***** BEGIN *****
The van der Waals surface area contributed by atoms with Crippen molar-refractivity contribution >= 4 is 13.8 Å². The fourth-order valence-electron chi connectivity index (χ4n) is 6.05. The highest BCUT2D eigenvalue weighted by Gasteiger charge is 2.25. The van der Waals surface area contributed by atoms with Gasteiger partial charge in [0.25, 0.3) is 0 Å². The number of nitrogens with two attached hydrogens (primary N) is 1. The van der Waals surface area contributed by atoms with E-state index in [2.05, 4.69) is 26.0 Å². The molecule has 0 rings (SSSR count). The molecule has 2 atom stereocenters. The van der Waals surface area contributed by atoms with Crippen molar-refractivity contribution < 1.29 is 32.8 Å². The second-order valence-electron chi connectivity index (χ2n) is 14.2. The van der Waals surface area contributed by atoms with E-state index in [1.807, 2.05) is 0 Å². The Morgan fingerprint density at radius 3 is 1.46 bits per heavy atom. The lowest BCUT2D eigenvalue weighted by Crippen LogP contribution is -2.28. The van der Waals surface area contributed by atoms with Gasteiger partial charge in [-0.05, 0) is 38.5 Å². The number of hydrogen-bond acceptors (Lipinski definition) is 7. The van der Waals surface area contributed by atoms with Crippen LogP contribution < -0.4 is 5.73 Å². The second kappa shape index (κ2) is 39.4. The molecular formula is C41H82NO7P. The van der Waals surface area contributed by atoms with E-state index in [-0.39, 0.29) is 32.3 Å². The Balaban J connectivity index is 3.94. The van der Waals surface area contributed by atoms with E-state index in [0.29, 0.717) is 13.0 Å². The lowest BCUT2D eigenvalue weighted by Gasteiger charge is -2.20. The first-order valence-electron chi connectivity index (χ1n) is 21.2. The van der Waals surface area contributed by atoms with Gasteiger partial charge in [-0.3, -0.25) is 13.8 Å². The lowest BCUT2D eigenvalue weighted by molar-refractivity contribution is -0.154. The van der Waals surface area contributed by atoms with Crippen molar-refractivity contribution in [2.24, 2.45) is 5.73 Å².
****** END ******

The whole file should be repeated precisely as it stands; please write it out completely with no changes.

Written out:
The van der Waals surface area contributed by atoms with Crippen molar-refractivity contribution >= 4 is 13.8 Å². The fourth-order valence-electron chi connectivity index (χ4n) is 6.05. The highest BCUT2D eigenvalue weighted by Gasteiger charge is 2.25. The van der Waals surface area contributed by atoms with Gasteiger partial charge in [0.25, 0.3) is 0 Å². The number of nitrogens with two attached hydrogens (primary N) is 1. The van der Waals surface area contributed by atoms with E-state index in [2.05, 4.69) is 26.0 Å². The molecule has 0 rings (SSSR count). The molecule has 2 atom stereocenters. The van der Waals surface area contributed by atoms with Crippen molar-refractivity contribution < 1.29 is 32.8 Å². The second-order valence-electron chi connectivity index (χ2n) is 14.2. The van der Waals surface area contributed by atoms with E-state index in [1.807, 2.05) is 0 Å². The Morgan fingerprint density at radius 3 is 1.46 bits per heavy atom. The lowest BCUT2D eigenvalue weighted by Crippen LogP contribution is -2.28. The van der Waals surface area contributed by atoms with Gasteiger partial charge in [-0.05, 0) is 38.5 Å². The number of hydrogen-bond acceptors (Lipinski definition) is 7. The van der Waals surface area contributed by atoms with Crippen LogP contribution < -0.4 is 5.73 Å². The second kappa shape index (κ2) is 39.4. The molecular formula is C41H82NO7P. The van der Waals surface area contributed by atoms with E-state index in [-0.39, 0.29) is 32.3 Å². The Balaban J connectivity index is 3.94. The van der Waals surface area contributed by atoms with E-state index in [0.29, 0.717) is 13.0 Å². The lowest BCUT2D eigenvalue weighted by Gasteiger charge is -2.20. The first-order valence-electron chi connectivity index (χ1n) is 21.2. The van der Waals surface area contributed by atoms with Gasteiger partial charge in [-0.3, -0.25) is 13.8 Å². The lowest BCUT2D eigenvalue weighted by molar-refractivity contribution is -0.154. The van der Waals surface area contributed by atoms with Crippen molar-refractivity contribution in [2.24, 2.45) is 5.73 Å².